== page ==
When rehydrating dehydrated food, in the images below, you can see the water being absorbed and just how far up the jar the vegetables in the water have risen!
Check Out These "Before" and "After" Photos!
Check Out These
"Before" and "After" Photos!
Vegetables Before Rehydrating
Vegetables After Rehydrating
These dehydrated vegetables are from previously frozen bags of crinkle-cut carrots, peas, and green beans. There are also some Ore-Ida Hash Brown potatoes in there—along with dehydrated fresh onion, celery, and elephant garlic!
Note: You now have the humble/great beginnings of a very tasty Vegetable Soup.
That's the magic of rehydrating food! It's fun to watch it plump back up!
This is the AMAZING PART! Hopefully, you've learned a lot from our site about how to dehydrate your foods, so now it's time to put the water back in and rehydrate dehydrated food!
For a cupful of dehydrated veggies, for instance, I'll add water to the 2-cup mark in a glass measuring jug.
Add twice the amount of water to the amount of food you are rehydrating.
It's really only a case of making sure there's enough water for the foods to drink up while rehydrating food.
Keep your eye on the food. Add more water if it looks like it'll dry up before your foods are nice and plump again!
I'll use hot (boiling) water for rehydrating food when I'm making a recipe that calls for hot 'stock' because my bouillon dissolves better in just-boiled water—but if you know it'll be sitting around a while before you get to use it, then cold (clean) water works fine.
I must make an important point here: if you are rehydrating food in hot water, please make sure to BRING IT BACK TO A BOIL while you're preparing your recipe.
You don't want to have food sitting around in warm water without boiling it again—be safe—don't let any airborne germs get a chance to fester in "warm" food prior to eating it!
Carrots Before Rehydrating
Carrots After Rehydrating
It takes about an hour for small veggies to plump back up in the water; the larger veggies take longer, about two hours.
Also, note that you may want to cook your rehydrated veggies a little longer than usual... it helps make the vegetables taste like whole vegetables again.
Remember, the quality of the water you use while rehydrating dehydrated food IS important, as the water is being absorbed by the foods that you are going to eat rehydrated again—so don't skimp here by using nasty water!
By nasty, you know what I mean! If you wouldn't drink it, don't use it! Make sure it's good, clean, drinking water.
It's not always necessary to rehydrate your foods. For instance, grind up some of your dehydrated garlic to make garlic powder, and grind up some dehydrated onions too for onion powder! Don’t forget dehydrated celery for celery powder (add a little salt for celery salt).
If you're making a soup where the vegetables aren't sautéed in olive oil at the start of the recipe, then go ahead and just add them to the water (or soup stock or soup base according to the recipe) in their dehydrated form!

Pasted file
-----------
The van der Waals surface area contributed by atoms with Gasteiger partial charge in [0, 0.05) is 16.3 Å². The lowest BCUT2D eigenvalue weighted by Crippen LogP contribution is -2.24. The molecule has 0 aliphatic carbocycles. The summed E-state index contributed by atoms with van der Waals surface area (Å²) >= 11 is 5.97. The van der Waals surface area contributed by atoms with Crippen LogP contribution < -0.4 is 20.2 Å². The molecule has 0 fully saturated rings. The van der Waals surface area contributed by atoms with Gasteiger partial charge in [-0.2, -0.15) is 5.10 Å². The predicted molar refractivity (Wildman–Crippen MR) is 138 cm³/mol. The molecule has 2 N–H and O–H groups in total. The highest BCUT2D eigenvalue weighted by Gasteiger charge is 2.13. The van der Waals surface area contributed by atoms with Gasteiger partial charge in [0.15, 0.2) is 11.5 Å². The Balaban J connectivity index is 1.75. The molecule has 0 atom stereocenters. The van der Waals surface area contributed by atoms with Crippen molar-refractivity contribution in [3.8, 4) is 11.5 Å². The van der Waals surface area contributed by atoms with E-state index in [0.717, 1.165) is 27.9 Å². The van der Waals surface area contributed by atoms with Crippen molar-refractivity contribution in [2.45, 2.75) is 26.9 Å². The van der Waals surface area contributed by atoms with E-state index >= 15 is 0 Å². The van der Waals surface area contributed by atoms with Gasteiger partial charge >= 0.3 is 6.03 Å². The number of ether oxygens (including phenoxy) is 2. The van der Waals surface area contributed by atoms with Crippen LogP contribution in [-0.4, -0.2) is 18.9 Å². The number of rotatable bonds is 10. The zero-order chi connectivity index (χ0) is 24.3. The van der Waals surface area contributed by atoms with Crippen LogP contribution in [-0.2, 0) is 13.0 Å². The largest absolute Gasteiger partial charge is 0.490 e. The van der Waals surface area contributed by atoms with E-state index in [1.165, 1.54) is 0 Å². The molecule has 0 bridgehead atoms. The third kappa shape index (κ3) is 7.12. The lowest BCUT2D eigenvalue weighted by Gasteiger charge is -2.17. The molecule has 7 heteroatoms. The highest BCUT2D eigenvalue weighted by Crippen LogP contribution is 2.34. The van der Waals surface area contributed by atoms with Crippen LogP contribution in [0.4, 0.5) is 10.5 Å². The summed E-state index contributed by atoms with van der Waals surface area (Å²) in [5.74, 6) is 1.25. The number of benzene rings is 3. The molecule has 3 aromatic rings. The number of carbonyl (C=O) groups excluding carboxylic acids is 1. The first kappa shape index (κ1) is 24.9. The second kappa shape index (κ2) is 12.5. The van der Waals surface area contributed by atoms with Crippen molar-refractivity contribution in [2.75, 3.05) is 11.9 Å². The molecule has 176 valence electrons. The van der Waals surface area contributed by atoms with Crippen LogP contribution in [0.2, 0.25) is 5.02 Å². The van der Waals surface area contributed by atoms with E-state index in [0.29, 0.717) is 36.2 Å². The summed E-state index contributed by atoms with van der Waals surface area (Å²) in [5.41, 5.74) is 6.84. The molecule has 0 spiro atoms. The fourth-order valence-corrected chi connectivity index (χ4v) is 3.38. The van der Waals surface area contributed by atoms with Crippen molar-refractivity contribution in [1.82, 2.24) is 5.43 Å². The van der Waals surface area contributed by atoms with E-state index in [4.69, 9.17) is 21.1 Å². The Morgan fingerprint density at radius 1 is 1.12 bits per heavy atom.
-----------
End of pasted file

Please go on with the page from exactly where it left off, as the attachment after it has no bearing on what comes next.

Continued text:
They'll plump right up in the
water/stock base if you let them sit and cook long enough! Shredded dehydrated cabbage is another vegetable that is great tossed in soup while you're making a pan!
Melba, a good friend of mine, asked me if dehydrated foods lose their nutritional value and how did they really taste when rehydrated.
Excellent questions Melba! I assured her they keep much of their nutritional value because all that's been taken out is the excess water during the dehydration process... (but like ALL fruits and vegetables, when overcooked, they WILL lose nutrients!)
I will admit that my first effort at rehydrating carrots yielded somewhat spongy carrots, but when I cooked them a little more, they were fine. They were whole baby carrots and that might have had something to do with the sponginess.
My sliced carrots rehydrated perfectly! All the other vegetables just come back to life when added to water and it's really quite amazing to see! My favorites are peas and celery! The grated carrots in the above photos were for Deb's Delectable Carrot Cake—check it out, it's delectable, alright!
Take a look at Preparedness Advice—they have a good chart on how much water to use when rehydrating your dehydrated foods.
Audrey just wrote in to ask, "Susan, what's a normal portion size of dehydrated carrots?"
Great question Audrey! First, thanks for taking the time to write in.
For a personal portion of carrots, using dehydrated carrots, I'd say a "couple of handfuls" would be enough. Carrots shrink down to at least half their normal size, so just look at a couple of handfuls (assuming you don't have massive hands LOL) and imagine those handfuls to be double that when they're rehydrated.
I hope this helps, and thanks for asking!
Thanks for taking the time to read rehydrating dehydrated food. If you have any questions, write to me here!